Malware spotlight: What are backdoors?


Imagine staring down an impregnable fortress or network and determining that there is no conceivable way in without obvious detection. You would probably trade half of the tools in your proverbial toolkit to have a sort of back door into this fortress. Attackers understand this and have developed a specialty type of Trojan for this situation called a backdoor.

This article will give you a detailed explanation and description of backdoor malware, backdoors versus exploits, how backdoors work and some real-world examples of backdoors, as well as recommendations for protection against backdoors.

What are backdoors?

What are backdoors, anyway? A backdoor is defined as any method that allows a user, either authorized or unauthorized, to get around security measures and obtain root, or high-level user access on a system, computer or device. There are two different types of backdoors, and those not in cybersecurity may be thinking of the non-malware type.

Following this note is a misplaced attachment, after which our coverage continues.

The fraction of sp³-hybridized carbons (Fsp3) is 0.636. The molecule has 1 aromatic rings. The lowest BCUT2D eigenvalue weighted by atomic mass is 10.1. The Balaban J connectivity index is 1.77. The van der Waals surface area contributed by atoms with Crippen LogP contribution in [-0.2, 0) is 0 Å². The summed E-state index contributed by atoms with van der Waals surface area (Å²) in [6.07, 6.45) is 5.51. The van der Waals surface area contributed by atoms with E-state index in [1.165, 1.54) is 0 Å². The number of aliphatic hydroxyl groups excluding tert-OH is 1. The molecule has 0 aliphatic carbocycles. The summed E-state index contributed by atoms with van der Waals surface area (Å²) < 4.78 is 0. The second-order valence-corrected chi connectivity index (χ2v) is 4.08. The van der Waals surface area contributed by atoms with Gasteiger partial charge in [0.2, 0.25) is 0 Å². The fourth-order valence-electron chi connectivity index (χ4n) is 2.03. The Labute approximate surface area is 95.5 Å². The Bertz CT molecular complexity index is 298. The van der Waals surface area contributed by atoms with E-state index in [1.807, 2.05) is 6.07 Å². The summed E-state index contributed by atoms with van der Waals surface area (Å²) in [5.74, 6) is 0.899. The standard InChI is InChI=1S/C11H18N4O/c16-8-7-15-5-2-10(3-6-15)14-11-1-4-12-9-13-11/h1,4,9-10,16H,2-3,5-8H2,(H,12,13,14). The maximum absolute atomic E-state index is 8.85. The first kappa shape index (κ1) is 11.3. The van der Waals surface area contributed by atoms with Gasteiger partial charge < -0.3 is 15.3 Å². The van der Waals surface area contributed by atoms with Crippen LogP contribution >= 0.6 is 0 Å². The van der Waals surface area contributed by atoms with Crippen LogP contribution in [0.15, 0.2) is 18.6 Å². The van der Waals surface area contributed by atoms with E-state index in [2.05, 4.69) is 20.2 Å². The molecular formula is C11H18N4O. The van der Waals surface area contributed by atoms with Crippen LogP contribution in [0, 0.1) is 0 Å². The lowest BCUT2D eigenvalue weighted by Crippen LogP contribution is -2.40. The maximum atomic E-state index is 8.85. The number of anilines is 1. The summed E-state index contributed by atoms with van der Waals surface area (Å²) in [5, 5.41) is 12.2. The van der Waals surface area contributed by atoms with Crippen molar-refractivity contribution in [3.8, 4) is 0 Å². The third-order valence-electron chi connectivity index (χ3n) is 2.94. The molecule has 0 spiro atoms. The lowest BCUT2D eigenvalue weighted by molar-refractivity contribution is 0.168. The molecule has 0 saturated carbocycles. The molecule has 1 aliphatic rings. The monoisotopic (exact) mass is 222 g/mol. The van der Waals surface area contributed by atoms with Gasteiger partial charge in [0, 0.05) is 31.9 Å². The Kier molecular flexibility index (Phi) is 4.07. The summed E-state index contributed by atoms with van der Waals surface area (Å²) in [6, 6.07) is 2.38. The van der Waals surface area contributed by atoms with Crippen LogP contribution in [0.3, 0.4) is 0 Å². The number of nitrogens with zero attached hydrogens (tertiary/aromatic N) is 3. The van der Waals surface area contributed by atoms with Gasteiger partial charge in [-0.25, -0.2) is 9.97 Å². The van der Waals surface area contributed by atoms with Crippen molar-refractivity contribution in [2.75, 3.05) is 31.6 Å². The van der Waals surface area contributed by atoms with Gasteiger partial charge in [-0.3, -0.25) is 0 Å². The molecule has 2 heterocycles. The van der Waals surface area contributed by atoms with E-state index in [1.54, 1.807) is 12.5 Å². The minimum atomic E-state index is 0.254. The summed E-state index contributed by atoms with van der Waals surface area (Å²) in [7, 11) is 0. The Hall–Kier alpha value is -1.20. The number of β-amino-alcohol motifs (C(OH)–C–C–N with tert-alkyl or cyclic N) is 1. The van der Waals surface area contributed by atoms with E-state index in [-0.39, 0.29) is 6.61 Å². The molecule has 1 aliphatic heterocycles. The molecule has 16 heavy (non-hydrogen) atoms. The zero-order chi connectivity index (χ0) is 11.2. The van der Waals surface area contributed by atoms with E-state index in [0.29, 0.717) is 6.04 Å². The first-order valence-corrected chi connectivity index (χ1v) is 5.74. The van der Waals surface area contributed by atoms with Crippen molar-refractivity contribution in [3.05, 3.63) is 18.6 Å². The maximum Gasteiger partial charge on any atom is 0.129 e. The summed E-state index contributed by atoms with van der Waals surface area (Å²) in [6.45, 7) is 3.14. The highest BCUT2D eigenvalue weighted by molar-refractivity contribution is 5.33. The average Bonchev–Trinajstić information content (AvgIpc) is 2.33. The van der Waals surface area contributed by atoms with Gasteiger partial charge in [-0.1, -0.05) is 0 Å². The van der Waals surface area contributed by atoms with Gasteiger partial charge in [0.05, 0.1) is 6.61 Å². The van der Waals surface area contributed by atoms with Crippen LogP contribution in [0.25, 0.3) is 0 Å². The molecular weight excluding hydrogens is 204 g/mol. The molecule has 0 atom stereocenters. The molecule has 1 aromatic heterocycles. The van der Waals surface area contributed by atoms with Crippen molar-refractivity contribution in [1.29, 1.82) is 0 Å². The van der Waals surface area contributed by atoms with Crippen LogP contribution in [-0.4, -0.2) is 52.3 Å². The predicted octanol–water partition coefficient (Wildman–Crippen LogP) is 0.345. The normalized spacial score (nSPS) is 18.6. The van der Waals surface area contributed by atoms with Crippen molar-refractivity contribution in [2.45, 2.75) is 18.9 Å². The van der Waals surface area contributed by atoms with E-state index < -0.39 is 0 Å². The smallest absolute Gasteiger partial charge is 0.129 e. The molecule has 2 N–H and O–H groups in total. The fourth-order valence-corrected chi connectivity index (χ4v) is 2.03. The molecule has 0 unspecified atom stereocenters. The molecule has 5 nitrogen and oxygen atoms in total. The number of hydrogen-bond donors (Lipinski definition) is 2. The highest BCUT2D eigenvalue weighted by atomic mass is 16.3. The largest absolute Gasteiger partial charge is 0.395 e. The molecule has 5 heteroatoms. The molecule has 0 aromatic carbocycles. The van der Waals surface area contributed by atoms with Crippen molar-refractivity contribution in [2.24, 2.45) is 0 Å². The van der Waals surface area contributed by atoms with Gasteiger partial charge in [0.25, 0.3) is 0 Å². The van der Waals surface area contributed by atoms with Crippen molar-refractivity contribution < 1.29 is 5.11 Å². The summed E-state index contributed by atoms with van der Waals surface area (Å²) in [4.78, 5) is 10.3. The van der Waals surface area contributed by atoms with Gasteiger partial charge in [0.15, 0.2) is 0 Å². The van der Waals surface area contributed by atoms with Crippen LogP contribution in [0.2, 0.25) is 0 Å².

Many first heard about backdoors in 2013 when whistleblower Edward Snowden uncovered a decades-old initiative by the NSA to force companies producing electronic devices to install backdoors on their products. These backdoors were installed to allow intelligence agencies a way to get around security measures on devices to access the information they contain (especially useful during investigations). This is a considered a physical backdoor and is the non-malware type of backdoor that is normally used for benevolent purposes.

Malware backdoors are usually installed by an attacker and are technically forms of a Trojan, which is a different type of malware altogether, but the common use of backdoors in attack campaigns coupled with their unique capabilities put them in a league of their own.

Backdoors versus exploits

Some may consider backdoors and exploits the same based upon some technical and logistical similarities, but this is simply not true. To (Read more...)

*** This is a Security Bloggers Network syndicated blog from Infosec Resources authored by Greg Belding. Read the original post at: